CSG-Stump: A Learning Friendly CSG-Like Representation for Interpretable Shape Parsing


Generating an interpretable and compact representation of 3D shapes from point clouds is an important and challenging problem. This paper presents CSG-Stump Net, an unsupervised end-to-end network for learning shapes from point clouds and discovering the underlying constituent modeling primitives and operations as well. At the core is a three-level structure called CSG-Stump, consisting of a complement layer at the bottom, an intersection layer in the middle, and a union layer at the top. CSG-Stump is proven to be equivalent to CSG in terms of representation, therefore inheriting the interpretable, compact and editable nature of CSG while freeing from CSG's complex tree structures. Particularly, the CSG-Stump has a simple and regular structure, allowing neural networks to give outputs of a constant dimensionality, which makes itself deep-learning friendly. Due to these characteristics of CSG-Stump, CSG-Stump Net achieves superior results compared to previous CSG-based methods and generates much more appealing shapes, as confirmed by extensive experiments.

CSG-Stump Structure

In this paper, we propose CSG-Stump, a novel and systematic reformulation of CSG-Tree, a hierarchical 3D shapes representation with nodes storing operation information, but with fixed three layers. A complement layer is at the bottom, at which nodes store whether the complement operation is performed on their corresponding one-to-one primitives. An intersection layer is in the middle, at which nodes record which shapes generated in the bottom layer are selected for the intersection operation. A union layer with only one node is at the top, recording which shapes generated in the intersection layer are selected for the union operation.

We denote the whole space and the empty set by U and ∅ respectively. Therefore, the complement of a shape is implemented by the difference of the shape with U. Intersecting an object with U gives the object itself and the union of an object and ∅ returns the object itself. Specifically, we define a 1 × K matrix WC ∈ {0, 1}K for the complement layer, where K is the number of the primitives; a K × C matrix WI ∈ {0, 1}K ×C for the intersection layer, where C(≤ K) is the number of nodes in the intersection layer; and a C × 1 matrix WU ∈ {0, 1}C for the union layer.

Each entry in these matrices takes a value of either 1 or 0. In particular, WC [1, i] = 0 or 1 encodes whether the shape of primitive i or its complement is used for node i of the complement layer. If WI [j, i] = 1, the shape from node j in the complement layer is selected for the intersection in node i of the intersection layer, and similarly, WU [j, 1] implies that the shape from node j in the intersection layer is selected for the union operation at the top layer. In this way, CSG-Stump represents a shape by a set of primitive shapes and three connection matrices.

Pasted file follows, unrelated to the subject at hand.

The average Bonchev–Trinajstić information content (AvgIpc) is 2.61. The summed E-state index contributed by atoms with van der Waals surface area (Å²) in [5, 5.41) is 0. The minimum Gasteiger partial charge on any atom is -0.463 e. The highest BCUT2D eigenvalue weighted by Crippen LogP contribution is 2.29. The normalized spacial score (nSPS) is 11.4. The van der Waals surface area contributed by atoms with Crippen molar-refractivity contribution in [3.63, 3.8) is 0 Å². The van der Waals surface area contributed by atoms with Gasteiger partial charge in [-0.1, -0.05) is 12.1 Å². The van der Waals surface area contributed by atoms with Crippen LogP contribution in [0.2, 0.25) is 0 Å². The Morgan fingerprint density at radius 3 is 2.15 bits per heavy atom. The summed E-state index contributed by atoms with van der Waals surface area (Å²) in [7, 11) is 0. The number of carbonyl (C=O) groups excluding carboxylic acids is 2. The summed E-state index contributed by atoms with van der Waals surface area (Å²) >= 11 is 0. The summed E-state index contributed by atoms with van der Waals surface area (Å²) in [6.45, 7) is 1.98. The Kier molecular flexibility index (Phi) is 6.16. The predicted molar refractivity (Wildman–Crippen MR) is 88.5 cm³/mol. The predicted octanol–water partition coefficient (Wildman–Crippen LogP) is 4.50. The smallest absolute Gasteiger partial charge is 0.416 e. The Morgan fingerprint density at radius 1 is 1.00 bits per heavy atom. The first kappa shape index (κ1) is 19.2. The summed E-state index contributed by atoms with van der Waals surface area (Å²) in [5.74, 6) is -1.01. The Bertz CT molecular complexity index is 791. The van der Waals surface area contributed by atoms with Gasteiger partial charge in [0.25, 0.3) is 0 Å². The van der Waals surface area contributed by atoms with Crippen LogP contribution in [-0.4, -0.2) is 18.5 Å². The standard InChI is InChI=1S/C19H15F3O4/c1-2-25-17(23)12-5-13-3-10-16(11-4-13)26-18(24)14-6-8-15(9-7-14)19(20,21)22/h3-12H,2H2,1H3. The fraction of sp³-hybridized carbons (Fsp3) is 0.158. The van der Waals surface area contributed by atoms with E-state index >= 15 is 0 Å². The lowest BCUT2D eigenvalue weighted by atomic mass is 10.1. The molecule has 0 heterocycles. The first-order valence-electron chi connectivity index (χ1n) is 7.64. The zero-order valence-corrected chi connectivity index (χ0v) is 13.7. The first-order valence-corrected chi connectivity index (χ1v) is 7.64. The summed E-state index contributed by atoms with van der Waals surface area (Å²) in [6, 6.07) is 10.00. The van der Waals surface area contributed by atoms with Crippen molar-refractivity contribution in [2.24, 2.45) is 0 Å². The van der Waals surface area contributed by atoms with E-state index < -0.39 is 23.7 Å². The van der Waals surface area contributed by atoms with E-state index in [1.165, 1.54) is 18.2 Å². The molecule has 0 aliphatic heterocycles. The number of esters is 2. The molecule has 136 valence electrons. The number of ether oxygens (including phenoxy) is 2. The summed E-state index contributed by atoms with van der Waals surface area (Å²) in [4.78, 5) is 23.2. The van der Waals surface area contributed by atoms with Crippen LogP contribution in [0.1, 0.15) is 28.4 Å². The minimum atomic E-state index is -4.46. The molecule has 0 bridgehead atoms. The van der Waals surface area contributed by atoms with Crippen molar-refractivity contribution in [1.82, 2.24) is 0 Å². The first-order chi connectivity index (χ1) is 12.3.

To facilitate shape analysis and problem formulation, we describe the nodes of CSG-Stump by mathematics functions. First, we define a shape O by an occupancy function O(x) : R3 → {0, 1} as follows:

\begin{equation} O(x) = \left\{ \begin{array}{ll} 1, & x \;\;\text{is within the shape}\\ 0, & \text{otherwise} \end{array} \right. \end{equation}

Thus U(x) ≡ 1 and ∅(x) ≡ 0. The complement of primitive object Oi can be defined by function: $$O_i^c(x)= 1-O_i(x)$$ the intersection of k objects: $$\min_{i = 1 \dots k}(O_i(x))$$ the union of k objects: $$ \max_{i = 1 \dots k}(O_i(x))$$ the difference of two objects: $$\min\left(O_i(x), 1-O_j(x)\right)$$

With the binary connection matrices WC , WI and WU , each node in the CSG-Stump structure can be defined by a certain function.

For each node i = 1,···,K in the first layer, its shape Fi can be defined by function Fi(x):

\begin{equation}\label{eq:Fi} F_i(x) = W_C[1,i]\times (1-O_i(x)) + (1-W_C[1,i])O_i(x). \end{equation}

For each node i = 1,···,C in the second layer, its shape Si is an intersection of nodes from the first layer, and can thus be defined by function Si(x):

\begin{equation} \label{eq:Si} S_i(x) = \min_{1 \le j\le K}(W_{I}[j,i] \times F_j(x) + (1-W_{I}[j,i]) \times 1). \end{equation}

For the node in the third layer, its shape T is the union of nodes from the second layer, and can thus be defined by function T (x):

\begin{equation}\label{eq:Tx} T(x) = \max_{1\le j\le C}(W_{U}[j,1] \times S_j(x) + (1-W_{U}[j,1]) \times 0). \end{equation}

Now for a input shape given by a point cloud X = {xi}N consisting of a list of 3D points xi, we can first obtain the target shape occupancy Oi as aboved occupancy function O(x) and then detect the underlying primitives with a RANSAC-like method. Then reconstructing a CSG-like representation for the shape is simplified to finding the three connection matrices which can be formulated as a Binary Programming problem.

let Ok(i) represents the occupancy value of testing point i for primitive k and T(i) represents the estimated occupancy of point i. The connection matrices WC,WI and WU for the selection process of CSG-Stump are the solution of the following minimization problem: